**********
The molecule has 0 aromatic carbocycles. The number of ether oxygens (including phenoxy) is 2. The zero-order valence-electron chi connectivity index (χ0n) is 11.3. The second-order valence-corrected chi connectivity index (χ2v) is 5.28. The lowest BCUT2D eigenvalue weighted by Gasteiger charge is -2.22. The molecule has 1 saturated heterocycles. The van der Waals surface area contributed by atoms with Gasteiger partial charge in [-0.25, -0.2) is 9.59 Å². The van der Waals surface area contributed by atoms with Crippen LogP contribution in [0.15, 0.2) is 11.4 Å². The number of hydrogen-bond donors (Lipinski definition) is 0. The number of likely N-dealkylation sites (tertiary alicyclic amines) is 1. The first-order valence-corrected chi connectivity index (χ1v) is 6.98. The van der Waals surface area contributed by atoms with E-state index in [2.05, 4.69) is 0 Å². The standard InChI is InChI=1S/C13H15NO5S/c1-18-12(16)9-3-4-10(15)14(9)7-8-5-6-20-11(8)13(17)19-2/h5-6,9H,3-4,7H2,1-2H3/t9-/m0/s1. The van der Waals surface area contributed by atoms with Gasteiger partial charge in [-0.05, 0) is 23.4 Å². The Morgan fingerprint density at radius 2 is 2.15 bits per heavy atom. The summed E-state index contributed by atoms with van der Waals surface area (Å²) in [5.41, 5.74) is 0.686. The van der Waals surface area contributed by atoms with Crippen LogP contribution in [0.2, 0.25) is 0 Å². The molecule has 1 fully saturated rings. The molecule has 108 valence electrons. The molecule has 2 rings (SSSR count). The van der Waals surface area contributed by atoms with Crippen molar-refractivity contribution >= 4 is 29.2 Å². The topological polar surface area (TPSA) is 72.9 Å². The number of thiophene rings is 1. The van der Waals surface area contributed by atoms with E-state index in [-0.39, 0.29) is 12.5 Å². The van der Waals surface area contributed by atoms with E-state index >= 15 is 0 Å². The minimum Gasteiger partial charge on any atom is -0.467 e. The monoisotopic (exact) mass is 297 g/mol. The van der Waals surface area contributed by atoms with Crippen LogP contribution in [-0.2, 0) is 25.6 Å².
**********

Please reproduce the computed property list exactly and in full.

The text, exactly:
The molecule has 0 aromatic carbocycles. The number of ether oxygens (including phenoxy) is 2. The zero-order valence-electron chi connectivity index (χ0n) is 11.3. The second-order valence-corrected chi connectivity index (χ2v) is 5.28. The lowest BCUT2D eigenvalue weighted by Gasteiger charge is -2.22. The molecule has 1 saturated heterocycles. The van der Waals surface area contributed by atoms with Gasteiger partial charge in [-0.25, -0.2) is 9.59 Å². The van der Waals surface area contributed by atoms with Crippen LogP contribution in [0.15, 0.2) is 11.4 Å². The number of hydrogen-bond donors (Lipinski definition) is 0. The number of likely N-dealkylation sites (tertiary alicyclic amines) is 1. The first-order valence-corrected chi connectivity index (χ1v) is 6.98. The van der Waals surface area contributed by atoms with E-state index in [2.05, 4.69) is 0 Å². The standard InChI is InChI=1S/C13H15NO5S/c1-18-12(16)9-3-4-10(15)14(9)7-8-5-6-20-11(8)13(17)19-2/h5-6,9H,3-4,7H2,1-2H3/t9-/m0/s1. The van der Waals surface area contributed by atoms with Gasteiger partial charge in [-0.05, 0) is 23.4 Å². The Morgan fingerprint density at radius 2 is 2.15 bits per heavy atom. The summed E-state index contributed by atoms with van der Waals surface area (Å²) in [5.41, 5.74) is 0.686. The van der Waals surface area contributed by atoms with Crippen LogP contribution in [0.2, 0.25) is 0 Å². The molecule has 1 fully saturated rings. The molecule has 108 valence electrons. The molecule has 2 rings (SSSR count). The van der Waals surface area contributed by atoms with Crippen molar-refractivity contribution >= 4 is 29.2 Å². The topological polar surface area (TPSA) is 72.9 Å². The number of thiophene rings is 1. The van der Waals surface area contributed by atoms with E-state index in [-0.39, 0.29) is 12.5 Å². The van der Waals surface area contributed by atoms with E-state index >= 15 is 0 Å². The minimum Gasteiger partial charge on any atom is -0.467 e. The monoisotopic (exact) mass is 297 g/mol. The van der Waals surface area contributed by atoms with Crippen LogP contribution in [-0.2, 0) is 25.6 Å².